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Does anyone know if it is possible to recreate a 5 1/4 Twiggy Floppy Disk and/or Floppy Drive for use in an Apple Lisa 1 or a prototype Macintosh?  [?]  I have read somewhere that you could modify a high Density IBM disk physically to fit the specs, but I want to hear your opinions on this topic. :lisa: 

 

Edit: Why doesn’t this forum have a prototype Twiggy Macintosh emoji!!??

Edited by 10001001sos
Emojis and Comments about Emojis (no real purpose)
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A high-density 5 1/4" floppy can be modified to work in a Twiggy drive, that is true, because the actual magnetic media donut inside the envelope is essentially the same as that used by the Twiggy. (IE, it coating is of similar magnetic coercivity, higher than that used by the media in standard-of-the-time double density disks.) Because the envelope dimensions are also the same the conversion process in principle involves not a lot more than cutting a second set of access windows mirror-imaged to the stock one (after removing the donut through an open seam, obviously). Compared to a normal floppy disk the holes in a twiggy disk are rotated 90 degrees compared to a normal floppy; IE normal:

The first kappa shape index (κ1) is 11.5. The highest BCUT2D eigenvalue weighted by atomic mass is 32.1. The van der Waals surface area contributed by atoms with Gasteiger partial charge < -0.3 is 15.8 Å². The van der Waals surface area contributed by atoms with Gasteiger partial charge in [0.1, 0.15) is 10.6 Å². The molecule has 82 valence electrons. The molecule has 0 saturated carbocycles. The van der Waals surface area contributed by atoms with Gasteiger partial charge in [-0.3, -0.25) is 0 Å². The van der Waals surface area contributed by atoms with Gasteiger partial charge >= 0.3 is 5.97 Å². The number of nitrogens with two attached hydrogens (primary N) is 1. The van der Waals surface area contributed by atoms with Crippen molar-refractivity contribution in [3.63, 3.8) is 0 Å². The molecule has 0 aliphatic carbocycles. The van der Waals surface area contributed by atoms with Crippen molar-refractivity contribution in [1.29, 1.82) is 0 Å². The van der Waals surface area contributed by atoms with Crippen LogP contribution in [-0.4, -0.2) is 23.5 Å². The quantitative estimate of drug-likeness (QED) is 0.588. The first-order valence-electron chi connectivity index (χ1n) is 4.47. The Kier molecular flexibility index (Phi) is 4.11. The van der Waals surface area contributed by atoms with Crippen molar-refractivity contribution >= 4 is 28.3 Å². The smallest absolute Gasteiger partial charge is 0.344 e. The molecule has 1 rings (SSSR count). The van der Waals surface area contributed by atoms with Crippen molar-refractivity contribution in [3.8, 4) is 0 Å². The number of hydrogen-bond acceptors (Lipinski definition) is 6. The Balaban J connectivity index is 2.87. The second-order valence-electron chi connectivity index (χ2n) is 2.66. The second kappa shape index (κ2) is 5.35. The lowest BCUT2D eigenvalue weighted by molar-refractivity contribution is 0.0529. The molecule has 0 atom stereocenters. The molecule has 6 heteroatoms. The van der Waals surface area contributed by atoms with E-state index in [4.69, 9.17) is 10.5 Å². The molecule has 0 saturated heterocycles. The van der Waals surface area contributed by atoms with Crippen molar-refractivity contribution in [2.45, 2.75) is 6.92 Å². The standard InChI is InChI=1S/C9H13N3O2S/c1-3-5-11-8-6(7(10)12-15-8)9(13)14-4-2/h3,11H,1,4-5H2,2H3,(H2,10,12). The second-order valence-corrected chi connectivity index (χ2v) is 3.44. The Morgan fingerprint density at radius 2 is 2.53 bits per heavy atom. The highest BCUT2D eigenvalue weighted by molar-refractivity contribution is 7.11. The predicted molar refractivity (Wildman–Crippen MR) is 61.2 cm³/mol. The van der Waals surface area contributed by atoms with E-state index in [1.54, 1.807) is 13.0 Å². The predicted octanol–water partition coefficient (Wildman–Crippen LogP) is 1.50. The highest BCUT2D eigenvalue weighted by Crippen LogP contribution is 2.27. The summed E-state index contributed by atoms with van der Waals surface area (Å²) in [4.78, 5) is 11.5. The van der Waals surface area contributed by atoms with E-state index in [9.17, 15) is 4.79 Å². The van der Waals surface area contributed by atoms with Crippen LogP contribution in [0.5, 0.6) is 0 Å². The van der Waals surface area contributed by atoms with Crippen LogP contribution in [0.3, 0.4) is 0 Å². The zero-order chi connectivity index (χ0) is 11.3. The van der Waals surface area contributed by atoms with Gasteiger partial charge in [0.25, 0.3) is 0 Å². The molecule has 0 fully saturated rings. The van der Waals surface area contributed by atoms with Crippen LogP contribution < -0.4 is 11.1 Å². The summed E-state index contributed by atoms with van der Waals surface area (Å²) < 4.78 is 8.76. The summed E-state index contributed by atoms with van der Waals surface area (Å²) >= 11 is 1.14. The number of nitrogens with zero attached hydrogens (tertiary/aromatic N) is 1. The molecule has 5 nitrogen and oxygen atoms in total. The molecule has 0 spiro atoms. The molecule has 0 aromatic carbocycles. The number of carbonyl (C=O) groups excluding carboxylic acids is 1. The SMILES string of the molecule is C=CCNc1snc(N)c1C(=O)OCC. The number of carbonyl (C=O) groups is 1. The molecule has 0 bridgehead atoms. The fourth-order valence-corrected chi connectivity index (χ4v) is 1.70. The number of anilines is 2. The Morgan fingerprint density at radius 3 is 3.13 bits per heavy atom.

image.png.52730b7a679debc4d595b47d26ecb76d.png

 

 

Twiggy:

vdfl.gif

 

Notice that the Twiggy disk has an index hole in it which I don't think they actually used. It kind of implies to me that the disk manufacturers actually turned out the twiggy disks using the same plastic blanks used for normal disks, they just punched some extra holes in them after they'd already gone through the die that cut the standard holes.